It's not just the cars that changed over the years. Boomers also transformed our culture with their automotive obsessions. For starters, they filled their driveways and our highways with wheels. In 1962, when the first boomers turned 16, there were 78 million cars and trucks on the road. Today there are 237 million, a threefold increase, according to the U.S. Highway Administration. Cars now outnumber licensed drivers in American households, giving rise to the three-car family. One in five new houses today is built with a three-car garage, double the rate of just 15 years ago, according to the National Association of Home Builders. "The American garage started out on the back of the lot," says car-culture expert Michael Marsden of St. Norbert College in De Pere, Wis. "Then it moved closer to the house, then it was attached. Now it's the entrance to the house."

The car itself became a rolling home with boomers at the wheel. First there were the passion-pit years, when the back seat served as the boomer bedroom. (Honda recently honored the days of "shaggin' wagons" with commercials for its Odyssey minivan that featured '70s conversion vans decked out with water beds and bolero beads to the sound of Foghat's "Slow Ride.") These days, though, the car is more a kitchen-cum-dining-room, as drive-ins begat drive-throughs, which begat dashboard dining. The average American now consumes 33 meals a year in his car, according to NPD Group, a Chicago consumer researcher. And one quarter of all restaurant meals are now ordered from a car. "One of the most important appliances in America is the power window," says NPD's Harry Balzer. "At some point, you'll see drive-throughs at the side of supermarkets."

Long before boomers turned their cars into multitasking machines, they were interested in only two things—speed and style. And Detroit delivered just as boom-ers were getting their driver's licenses. First came the original pony car, the Ford Mustang, whose arrival was heralded with simultaneous covers of NEWSWEEK and Time in April 1964. Next came muscle cars with memorable names like the Pontiac GTO Judge, the Plymouth Road Runner and the Dodge Super Bee. How did boomers afford all this hot iron? Their indulgent parents picked up the tab. David Spero will never forget the baby blue 1967 Camaro SS he got for his 16th birthday. "It was, like, 'Hell yeah!' " recalls the 55-year-old music manager. "This is the perfect car."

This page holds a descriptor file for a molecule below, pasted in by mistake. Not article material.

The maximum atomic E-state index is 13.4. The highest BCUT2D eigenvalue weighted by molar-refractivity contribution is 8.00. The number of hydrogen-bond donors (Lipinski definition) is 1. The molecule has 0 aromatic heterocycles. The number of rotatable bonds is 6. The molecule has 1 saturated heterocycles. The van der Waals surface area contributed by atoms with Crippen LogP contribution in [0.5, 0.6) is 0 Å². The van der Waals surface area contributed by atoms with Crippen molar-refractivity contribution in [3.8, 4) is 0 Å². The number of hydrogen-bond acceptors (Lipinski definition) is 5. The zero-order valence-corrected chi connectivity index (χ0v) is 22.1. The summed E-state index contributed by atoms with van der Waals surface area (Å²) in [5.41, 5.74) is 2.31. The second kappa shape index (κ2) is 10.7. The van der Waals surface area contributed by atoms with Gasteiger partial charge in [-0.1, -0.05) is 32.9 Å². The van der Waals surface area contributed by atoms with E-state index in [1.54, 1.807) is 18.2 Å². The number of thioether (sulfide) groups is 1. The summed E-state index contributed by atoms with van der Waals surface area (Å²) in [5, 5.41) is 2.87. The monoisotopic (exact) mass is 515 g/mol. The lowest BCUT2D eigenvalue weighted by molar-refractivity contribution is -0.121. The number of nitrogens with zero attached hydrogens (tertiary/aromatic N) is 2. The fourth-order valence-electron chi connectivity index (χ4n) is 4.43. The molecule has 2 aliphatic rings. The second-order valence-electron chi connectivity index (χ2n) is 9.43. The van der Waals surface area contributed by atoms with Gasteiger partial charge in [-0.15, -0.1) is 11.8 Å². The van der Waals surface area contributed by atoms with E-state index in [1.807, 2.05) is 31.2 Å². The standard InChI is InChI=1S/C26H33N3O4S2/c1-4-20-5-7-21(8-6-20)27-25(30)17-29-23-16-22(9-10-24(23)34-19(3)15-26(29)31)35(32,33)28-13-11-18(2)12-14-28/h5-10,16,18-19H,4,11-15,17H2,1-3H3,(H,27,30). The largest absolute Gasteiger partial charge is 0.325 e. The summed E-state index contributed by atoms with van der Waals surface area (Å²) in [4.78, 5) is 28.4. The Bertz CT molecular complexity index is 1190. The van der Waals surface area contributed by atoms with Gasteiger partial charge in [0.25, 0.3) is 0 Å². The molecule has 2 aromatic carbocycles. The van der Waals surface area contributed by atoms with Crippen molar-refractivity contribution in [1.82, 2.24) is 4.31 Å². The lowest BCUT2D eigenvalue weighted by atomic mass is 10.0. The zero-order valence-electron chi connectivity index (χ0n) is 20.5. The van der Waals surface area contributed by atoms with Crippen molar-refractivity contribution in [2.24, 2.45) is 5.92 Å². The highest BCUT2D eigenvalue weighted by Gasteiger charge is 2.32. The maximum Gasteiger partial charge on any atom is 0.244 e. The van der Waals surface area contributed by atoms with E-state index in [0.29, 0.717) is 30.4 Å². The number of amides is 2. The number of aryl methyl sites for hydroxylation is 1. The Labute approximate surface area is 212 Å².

As the Vietnam War created the generation gap, boomers began to view their cars as another form of protest. As soon as they graduated from college, they often used their first paychecks as a way to reject the motoring mores of their parents. Judi Rettich, 60, bought a bright yellow 1974 Super Beetle (a bigger bug) to show she was taking her own road. "My mother didn't like the car—which pleased me no end," says the Lancaster, Pa., artist. "My parents had huge cars and four kids. I had a small car and one child. I was different from them—that was important to me."

Buying a Toyota Corolla or Honda Civic was another way of rejecting The Man. "After Vietnam and Watergate, big American institutions were not to be trusted," says General Motors vice chairman Bob Lutz. "We were the poster boy for the industrial part of the military-industrial complex." That's why Lana Harris has never bought American. "American automakers seem like the enemy to me," says Harris, 52, a restaurant worker in Two Harbors, Minn. "They seem like behemoths—big, old, sluggish and white."

Politics aside, Detroit also gave boomers plenty of reasons to steer clear. After the twin oil shocks of the 1970s, Detroit went on a disastrous downsizing campaign that resulted in some of the worst cars America ever built. "We had grown inefficient, complacent and lazy," admits Lutz. "Then people got a taste of well-put-together cars from the Japanese." Bob McDonald still painfully recalls his '73 Chevy Vega that burned more oil than gas. "That Vega gave me a reason to look away," says McDonald, who since has driven only Nissans.